China May End Ban on Videogames, but So What?
Hints at a removal of the Chinese government's decade long ban on video-gaming have excited technology investors over potential gains for the industry, but analysts have warned the impact could be muted.
The China Daily's report Monday of the potential rule change sent the share price of major game console developers Sony and Nintendo soaring in Tokyo trade. Sony's share price jumped 8 percent and Nintendo also saw gains of close to 4 percent.
The removal of the ban would allow most game consoles and products to officially launch in China, opening up the market for providers including Microsoft, Nintendo Co, Sony and Activision, but analysts argue that the black market for these products is prevalent, stunting the potential for new providers.
(Read More: China Considers Ending 13-Year Ban on Videogaming)
Technology analyst at Standard Chartered Equity Research Don See said the impact of a scrapping of the ban would be insignificant because China's gaming industry is already booming despite the restrictions and described the rise in Sony and Nintendo's share prices as a short-term reaction.
"Changes to the ban on video gaming are unlikely to have a significant impact on global demand for consoles. There will be some improvement ... but as PC gaming is already huge in China through laptops and mobile devices, this has meant China already has 300 to 400 million gamers. There is not a huge amount of pent-up demand here. Many users can get round the rules and are able to import the consoles illegally from other countries. The law has become irrelevant anyway," he added.
A Barclays' analyst note published Tuesday supported this view, playing down the impact of looser restrictions on gaming behavior.
According to the note, the impact would be limited by four factors. Firstly, such a decision could take up to two years to finalize, secondly many Chinese gamers already purchase pirated copies of game software making the software already widely available, thirdly Chinese gamers seem to prefer the social interaction of Massively Multiplayer Online (MMO) games rather than consoles, and finally, language barriers could prove detrimental to distributors.
However, despite Chinese gamers' preference for MMO games, the rule change could put downward pressure the revenues of Chinese MMO companies, said Barclays.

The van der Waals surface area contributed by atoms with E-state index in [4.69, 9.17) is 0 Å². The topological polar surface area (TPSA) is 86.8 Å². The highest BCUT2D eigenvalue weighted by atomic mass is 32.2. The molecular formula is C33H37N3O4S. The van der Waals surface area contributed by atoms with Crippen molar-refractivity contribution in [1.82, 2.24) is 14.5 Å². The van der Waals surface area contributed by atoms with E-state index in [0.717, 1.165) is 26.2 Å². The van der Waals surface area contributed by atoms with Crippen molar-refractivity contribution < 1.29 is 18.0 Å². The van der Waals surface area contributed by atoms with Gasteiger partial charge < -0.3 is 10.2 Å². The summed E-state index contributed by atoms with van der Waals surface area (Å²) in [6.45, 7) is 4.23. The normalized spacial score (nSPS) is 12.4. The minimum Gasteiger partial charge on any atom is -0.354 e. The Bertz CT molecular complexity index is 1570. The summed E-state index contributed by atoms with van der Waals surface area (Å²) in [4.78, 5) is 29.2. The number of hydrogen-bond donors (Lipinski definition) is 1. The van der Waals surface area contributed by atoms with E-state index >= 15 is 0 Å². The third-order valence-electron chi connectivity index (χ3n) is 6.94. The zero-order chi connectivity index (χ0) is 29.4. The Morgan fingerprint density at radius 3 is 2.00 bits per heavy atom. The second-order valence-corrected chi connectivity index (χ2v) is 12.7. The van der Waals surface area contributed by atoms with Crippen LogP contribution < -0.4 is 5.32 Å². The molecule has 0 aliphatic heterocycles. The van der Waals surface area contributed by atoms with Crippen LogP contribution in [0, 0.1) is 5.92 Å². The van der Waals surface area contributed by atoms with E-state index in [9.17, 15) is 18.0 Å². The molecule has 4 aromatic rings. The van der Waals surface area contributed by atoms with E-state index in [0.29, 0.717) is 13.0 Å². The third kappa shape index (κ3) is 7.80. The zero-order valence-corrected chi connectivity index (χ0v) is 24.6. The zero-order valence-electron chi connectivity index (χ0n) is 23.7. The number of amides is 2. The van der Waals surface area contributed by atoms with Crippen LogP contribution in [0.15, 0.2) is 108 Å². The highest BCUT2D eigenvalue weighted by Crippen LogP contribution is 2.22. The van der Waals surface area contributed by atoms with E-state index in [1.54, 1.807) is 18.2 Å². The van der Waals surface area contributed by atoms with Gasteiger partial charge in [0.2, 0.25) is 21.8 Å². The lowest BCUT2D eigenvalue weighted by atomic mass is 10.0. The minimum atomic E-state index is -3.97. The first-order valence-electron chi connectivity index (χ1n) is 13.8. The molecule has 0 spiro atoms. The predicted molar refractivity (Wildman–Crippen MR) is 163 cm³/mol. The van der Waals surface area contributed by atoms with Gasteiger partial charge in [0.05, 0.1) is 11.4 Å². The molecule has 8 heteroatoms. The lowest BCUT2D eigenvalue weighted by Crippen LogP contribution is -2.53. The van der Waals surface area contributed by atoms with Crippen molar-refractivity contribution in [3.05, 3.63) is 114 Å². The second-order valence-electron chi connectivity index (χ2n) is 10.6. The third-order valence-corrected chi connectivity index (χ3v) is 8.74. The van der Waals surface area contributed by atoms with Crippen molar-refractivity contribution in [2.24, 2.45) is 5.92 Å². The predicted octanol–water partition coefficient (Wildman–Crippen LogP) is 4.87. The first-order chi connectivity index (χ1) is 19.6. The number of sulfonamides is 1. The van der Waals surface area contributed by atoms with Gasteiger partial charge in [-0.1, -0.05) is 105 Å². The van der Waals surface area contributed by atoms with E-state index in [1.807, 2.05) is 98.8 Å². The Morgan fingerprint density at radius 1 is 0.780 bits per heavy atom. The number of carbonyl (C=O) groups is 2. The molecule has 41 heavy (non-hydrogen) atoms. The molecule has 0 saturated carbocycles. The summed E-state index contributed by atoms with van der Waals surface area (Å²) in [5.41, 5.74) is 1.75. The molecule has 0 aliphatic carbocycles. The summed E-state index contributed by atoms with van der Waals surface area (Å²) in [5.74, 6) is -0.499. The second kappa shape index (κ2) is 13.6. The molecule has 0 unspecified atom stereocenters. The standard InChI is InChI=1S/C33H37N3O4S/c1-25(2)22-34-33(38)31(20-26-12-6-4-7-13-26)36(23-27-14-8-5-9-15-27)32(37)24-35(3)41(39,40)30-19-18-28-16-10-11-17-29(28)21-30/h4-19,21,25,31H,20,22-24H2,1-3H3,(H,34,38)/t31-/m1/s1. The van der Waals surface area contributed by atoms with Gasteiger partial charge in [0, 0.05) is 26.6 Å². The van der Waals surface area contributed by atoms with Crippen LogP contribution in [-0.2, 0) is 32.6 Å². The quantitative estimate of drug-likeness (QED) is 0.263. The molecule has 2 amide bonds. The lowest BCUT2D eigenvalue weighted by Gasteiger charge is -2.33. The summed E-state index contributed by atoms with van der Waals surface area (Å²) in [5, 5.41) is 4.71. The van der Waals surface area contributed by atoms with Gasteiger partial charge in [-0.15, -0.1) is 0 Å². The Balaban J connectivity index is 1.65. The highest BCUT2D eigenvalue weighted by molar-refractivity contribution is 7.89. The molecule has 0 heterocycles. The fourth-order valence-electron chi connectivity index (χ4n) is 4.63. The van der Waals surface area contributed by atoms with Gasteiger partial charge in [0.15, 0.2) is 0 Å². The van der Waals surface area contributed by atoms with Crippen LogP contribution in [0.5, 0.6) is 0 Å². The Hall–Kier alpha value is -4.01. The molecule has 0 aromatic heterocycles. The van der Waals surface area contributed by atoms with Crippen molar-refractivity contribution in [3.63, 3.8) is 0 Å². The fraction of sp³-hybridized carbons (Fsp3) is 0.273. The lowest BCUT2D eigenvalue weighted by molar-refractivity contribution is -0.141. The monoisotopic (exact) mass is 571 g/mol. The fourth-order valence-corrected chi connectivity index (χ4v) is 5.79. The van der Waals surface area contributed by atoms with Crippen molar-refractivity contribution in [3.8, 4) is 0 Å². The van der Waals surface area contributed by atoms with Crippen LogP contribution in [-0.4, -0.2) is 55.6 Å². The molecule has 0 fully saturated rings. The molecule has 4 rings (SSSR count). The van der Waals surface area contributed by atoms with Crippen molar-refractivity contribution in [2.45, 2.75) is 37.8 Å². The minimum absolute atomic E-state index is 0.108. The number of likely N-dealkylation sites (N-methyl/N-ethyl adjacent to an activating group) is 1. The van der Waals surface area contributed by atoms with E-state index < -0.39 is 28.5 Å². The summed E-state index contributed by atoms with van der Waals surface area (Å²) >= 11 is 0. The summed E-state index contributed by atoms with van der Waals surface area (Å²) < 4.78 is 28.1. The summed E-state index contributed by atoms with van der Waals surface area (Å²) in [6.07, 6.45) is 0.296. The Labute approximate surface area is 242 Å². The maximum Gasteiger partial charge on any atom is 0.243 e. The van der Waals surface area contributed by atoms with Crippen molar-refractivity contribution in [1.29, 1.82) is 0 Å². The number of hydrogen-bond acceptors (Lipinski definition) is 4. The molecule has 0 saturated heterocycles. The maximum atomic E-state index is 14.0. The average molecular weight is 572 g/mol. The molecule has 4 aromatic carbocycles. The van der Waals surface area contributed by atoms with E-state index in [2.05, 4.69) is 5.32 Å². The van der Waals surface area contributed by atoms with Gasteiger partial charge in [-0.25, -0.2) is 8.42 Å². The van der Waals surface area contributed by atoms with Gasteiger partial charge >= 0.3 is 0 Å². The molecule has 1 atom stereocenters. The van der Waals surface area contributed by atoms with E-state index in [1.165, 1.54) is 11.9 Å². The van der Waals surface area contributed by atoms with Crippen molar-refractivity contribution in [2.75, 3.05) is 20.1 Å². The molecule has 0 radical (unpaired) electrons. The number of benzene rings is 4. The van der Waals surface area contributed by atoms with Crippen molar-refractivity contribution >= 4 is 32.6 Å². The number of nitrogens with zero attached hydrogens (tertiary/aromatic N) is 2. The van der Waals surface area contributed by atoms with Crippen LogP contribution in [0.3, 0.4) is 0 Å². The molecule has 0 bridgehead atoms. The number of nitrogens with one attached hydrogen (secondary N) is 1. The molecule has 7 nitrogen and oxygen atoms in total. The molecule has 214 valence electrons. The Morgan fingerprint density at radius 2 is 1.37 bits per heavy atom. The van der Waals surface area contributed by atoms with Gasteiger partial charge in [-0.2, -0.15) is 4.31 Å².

"User dilution/distraction away to console and mobile may continue to weigh on investors' concerns about the longer-term growth trajectory of the traditional MMO market," read the note.
Other industry commentary commentators viewed the news more positively, however. PJ McNealy, founder and CEO of Boston based consultancy firm Digital World Research Centre, said Nintendo and Sony would benefit the most from the rule change long-term, despite the already prevalent gaming market in China.
"Nintendo and Sony stand best to benefit from such a change. The reality is that there might not be much software sold legally, but I'm certain both Sony and Nintendo would be happy to sell more hardware," he said.
However, McNealy pointed out that other developers could face challenges: "In my opinion, Microsoft would have a hard time selling Xbox consoles in China. There is likely very little content on the Xbox today that would appeal to a Chinese audience, but this could change if there was a reasonable assumption of a developer being compensated properly."
(Slideshow: The Most Anticipated Video Games of 2013)
Separately, McNealy added that the removal of the ban on video-gaming could provide a boost to the TV industry.
"The TV market is booming in China as the middle class expands, and China surpassed the United States in consumption of new TVs last year. Consoles could help spur on utilization within China, which would benefit the TV upgrade cycle from cathode-ray tubes (CRTs), supporting all of the Chinese TV factories that are ramping up. It would be a win-win," he said.